History of the Religion Department at UGA
The academic study of Religion has been a part of the curriculum of the University of Georgia since the late 1940s when a chaplain was hired at the University and budgeted to teach Religion part time. In the 1950s a small Department of Philosophy and Religion was formed, consisting of two faculty members.
The Department of Religion became a separate unit from the Philosophy Department at UGA in 1984. Dr. Robert H. Ayers, Professor Emeritus was instrumental in it's creation. Dr. Ayers, at retirement age, approached the administration and offered his full-time teaching services free of charge for five years if the university would form a separate Department of Religion. The agreement was made, and the department formed. Dr. Ayers fulfilled his promise of five years full-time teaching without salary. Based on the salary he was making at the time of his promise, his contribution to the University was calculated equivalent to one quarter of a million dollars. Dr. Ayers still lives in Athens, Georgia and is still researching and writing about Religion.
The first Department Head was Dr. George E. Howard and he served from 1984-2002. The first faculty members were Dr. Robert H. Ayers, Dr. William E. David, Dr. George E. Howard, Dr. Anthony A. Nemetz, Dr. William L. Power, Dr. Shanta Ratnayaka and Dr. Gerald Wilson. As of Summer 2017 the Department consists of six Professors, four Associate Professors, one Assistant Professor and four Lecturers. Ms. Zinetta Pirtle McDonald retired June 30, 2018 after serving as the departments Business Manager for over 30 years.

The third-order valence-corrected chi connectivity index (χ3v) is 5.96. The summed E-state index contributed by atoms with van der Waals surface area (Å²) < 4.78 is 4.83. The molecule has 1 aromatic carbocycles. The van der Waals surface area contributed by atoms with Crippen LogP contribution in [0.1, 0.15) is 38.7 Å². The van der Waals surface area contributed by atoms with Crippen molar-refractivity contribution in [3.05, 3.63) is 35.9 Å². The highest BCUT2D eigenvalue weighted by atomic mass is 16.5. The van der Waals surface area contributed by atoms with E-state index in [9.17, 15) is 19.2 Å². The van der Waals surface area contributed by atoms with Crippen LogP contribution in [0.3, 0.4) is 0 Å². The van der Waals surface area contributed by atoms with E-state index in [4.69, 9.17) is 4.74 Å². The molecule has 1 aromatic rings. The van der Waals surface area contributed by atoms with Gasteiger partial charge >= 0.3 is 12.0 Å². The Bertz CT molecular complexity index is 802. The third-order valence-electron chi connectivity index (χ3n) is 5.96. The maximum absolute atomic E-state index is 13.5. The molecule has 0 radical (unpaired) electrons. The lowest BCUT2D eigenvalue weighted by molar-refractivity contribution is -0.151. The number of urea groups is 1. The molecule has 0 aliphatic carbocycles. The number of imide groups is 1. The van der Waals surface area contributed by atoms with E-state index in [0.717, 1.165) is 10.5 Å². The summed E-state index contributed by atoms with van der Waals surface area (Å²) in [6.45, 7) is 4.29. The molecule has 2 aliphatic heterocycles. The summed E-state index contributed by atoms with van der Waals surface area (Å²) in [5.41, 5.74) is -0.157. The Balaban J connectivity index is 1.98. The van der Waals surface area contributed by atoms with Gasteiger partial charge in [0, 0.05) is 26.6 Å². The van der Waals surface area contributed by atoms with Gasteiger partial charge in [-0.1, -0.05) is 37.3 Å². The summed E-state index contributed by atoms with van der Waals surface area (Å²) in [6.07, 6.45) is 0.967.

In 1981 the Department of Religion and Philosophy began a BA undergraduate degree and an MA graduate degree in Religion. Since the Departments separated in 1984, the Religion Department has added undergraduate degrees in a Religion Minor, an Arabic Major and Minor. Summer 2017 the Department added a PhD graduate degree in Religion. The Department of Religion formed the Institute of Native American Studies which offers a Certificate in Native American Studies.
The Department began teaching Religion courses in New Testament, Old Testament, Philosophy of Religion, Christian Ethics, Theology, Buddhism, History of Christianity, and Hebrew Language. The Department now offers many courses in religion found on all the inhabited world continents: Judaism, Christianity, Judaism, Islam, Buddhism, Hinduism, Japanese Religions, Indigenous Religions: Native American Religions and African Traditions Religions, Anthropology of Religion, Religious Thought and Theology, Philosophy of Religion, Religious Diversity, and Language courses in Arabic, Hebrew, Semitic languages, and other languages associated with the Foreign Language Teaching Assistant Program through Fulbright offering languages such as Persian, Pashtu, Indonesian, Turkish, Urdu, Tajik, Uzbek and others..